Hewitt claims Djokovic used gamesmanship in tight match

A frustrated Lleyton Hewitt questions the behaviour of his Wimbledon conqueror, suggesting the Serb made an unnecessary request for on-court medical treatment.

Novak Djokovic celebrates after a 7-5, 6-4, 3-6, 6-4 victory over Lleyton Hewitt.
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LONDON // A frustrated Lleyton Hewitt last night questioned the behaviour of Novak Djokovic, his Wimbledon conqueror, suggesting the Serb made an unnecessary request for on-court medical treatment. Djokovic, the third seed and a former Australian Open champion, called for the trainer three games into the third set of their fourth-round match at a time when the momentum of a tight match appeared to be shifting towards Hewitt.

Hewitt, the 2002 Wimbledon champion who was seeded 15 after slipping down the rankings in the aftermath of hip and other injury problems, duly claimed that third set but the interruption helped Djokovic recompose himself and gain his second wind to secure a 7-5, 6-4, 3-6, 6-4 victory. "He's always got something [wrong]," Hewitt said pointedly about his opponent's timely time-out. "But he looked fine in the fourth [set]. He looked pretty comfortable at two sets to love so I suppose it was a little surprising what he did."

Djokovic, the world No 3, was delighted to be in the quarter-finals of this event for the third time, but was indignant at the possible slur on his character. "Everybody has an opinion," he said. "I don't know why people think that I am always having something which is absolutely wrong because I have not asked for the physio for a long time. If somebody wants to say something about that then I don't really care."

Djokovic, who appeared to have trouble breathing when a tight match was in the balance, spoke of "a little bit of stomach discomfort" which, he maintained, caused him to lose focus. "The doctor helped me out and everything was well after that. "It could have gone either way at that stage. That's why he [Hewitt] is such a big champion. He never stops fighting. "I didn't know what was going to happen right up to the last moment."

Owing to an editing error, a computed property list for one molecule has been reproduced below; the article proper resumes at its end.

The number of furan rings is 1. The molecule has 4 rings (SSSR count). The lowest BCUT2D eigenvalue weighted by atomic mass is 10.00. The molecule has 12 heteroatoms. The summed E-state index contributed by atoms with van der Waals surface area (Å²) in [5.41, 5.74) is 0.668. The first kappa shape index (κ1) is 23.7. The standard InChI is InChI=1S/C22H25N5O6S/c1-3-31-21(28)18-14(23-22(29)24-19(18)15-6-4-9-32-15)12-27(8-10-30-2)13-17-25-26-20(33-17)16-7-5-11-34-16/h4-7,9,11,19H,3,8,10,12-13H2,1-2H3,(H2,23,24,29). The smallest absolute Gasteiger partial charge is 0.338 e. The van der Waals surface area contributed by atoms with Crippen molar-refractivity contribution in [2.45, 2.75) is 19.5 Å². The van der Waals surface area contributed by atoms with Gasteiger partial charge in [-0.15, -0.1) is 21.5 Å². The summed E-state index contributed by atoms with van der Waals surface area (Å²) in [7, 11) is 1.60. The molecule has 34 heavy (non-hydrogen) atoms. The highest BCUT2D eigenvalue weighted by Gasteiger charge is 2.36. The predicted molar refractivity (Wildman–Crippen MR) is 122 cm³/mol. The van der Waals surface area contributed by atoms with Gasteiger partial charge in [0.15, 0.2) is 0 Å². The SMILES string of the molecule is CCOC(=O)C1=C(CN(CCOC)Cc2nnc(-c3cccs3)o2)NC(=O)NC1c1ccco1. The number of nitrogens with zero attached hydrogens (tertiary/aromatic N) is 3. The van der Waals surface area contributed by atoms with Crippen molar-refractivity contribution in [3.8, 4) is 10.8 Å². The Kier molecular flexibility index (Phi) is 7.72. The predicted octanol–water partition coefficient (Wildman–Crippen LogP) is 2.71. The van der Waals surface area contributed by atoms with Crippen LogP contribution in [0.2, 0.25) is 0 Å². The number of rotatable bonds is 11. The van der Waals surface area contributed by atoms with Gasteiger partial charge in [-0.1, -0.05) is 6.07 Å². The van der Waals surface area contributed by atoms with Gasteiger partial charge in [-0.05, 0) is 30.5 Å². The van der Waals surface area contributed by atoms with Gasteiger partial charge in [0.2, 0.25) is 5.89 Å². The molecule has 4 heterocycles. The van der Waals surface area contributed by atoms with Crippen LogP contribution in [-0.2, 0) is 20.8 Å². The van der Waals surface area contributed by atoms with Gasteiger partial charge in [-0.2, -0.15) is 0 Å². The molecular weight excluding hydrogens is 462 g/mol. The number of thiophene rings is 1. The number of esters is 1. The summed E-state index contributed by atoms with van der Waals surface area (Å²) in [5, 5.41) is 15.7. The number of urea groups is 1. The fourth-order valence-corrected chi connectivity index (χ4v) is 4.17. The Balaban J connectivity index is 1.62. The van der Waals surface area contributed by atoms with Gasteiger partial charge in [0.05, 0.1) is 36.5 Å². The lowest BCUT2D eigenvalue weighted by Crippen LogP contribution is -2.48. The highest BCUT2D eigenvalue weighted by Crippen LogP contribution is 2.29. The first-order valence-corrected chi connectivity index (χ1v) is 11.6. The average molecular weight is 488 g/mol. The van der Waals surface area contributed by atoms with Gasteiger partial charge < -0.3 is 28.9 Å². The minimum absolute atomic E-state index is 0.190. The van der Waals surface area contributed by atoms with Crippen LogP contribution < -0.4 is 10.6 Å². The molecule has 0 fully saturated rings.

Djokovic faces Yen-hsun Lu of Taiwan tomorrow, the surprise winner of the latest of Wimbledon's series of marathon matches. He overcame the fifth-seeded Andy Roddick in a battle that lasted almost five hours. Roddick, who experienced the pain of a 16-14 final set defeat in last year's final against Roger Federer was on the wrong side of a 4-6, 7-6, 7-6, 6-7, 9-7 verdict. Meanwhile, Federer continued his march towards a seventh title as he cruised past Jurgen Melzer in straight sets.

The Swiss player next faces Tomas Berdych, while Robin Soderling is also in the quarter-finals. The Swedish sixth seed defeated Spain's David Ferrer 6-2, 5-7, 6-2, 3-6, 7-5, and he will face Rafael Nadal, who cruised past Paul-Henri Mathieu 6-4, 6-2, 6-2. In the women's draw, Caroline Wozniacki, the No 3 seed from Denmark, suffered a humiliating 6-2, 6-0 loss to Petra Kvitova of the Czech Republic.

The Danish player looked badly out of sorts as she was humbled in a match that lasted 46 minutes. Serena Williams, the No 1 seed, remains on track to defend her title as she held off the challenge of Maria Sharapova, the 2004 champion, with a 7-6, 6-4 victory. She will take on Li Na, the Chinese ninth seed, today. Venus Williams also advanced to the quarter-finals, defeating Jarmila Groth of Australia 7-6, 6-4. wjohnson@thenational.ae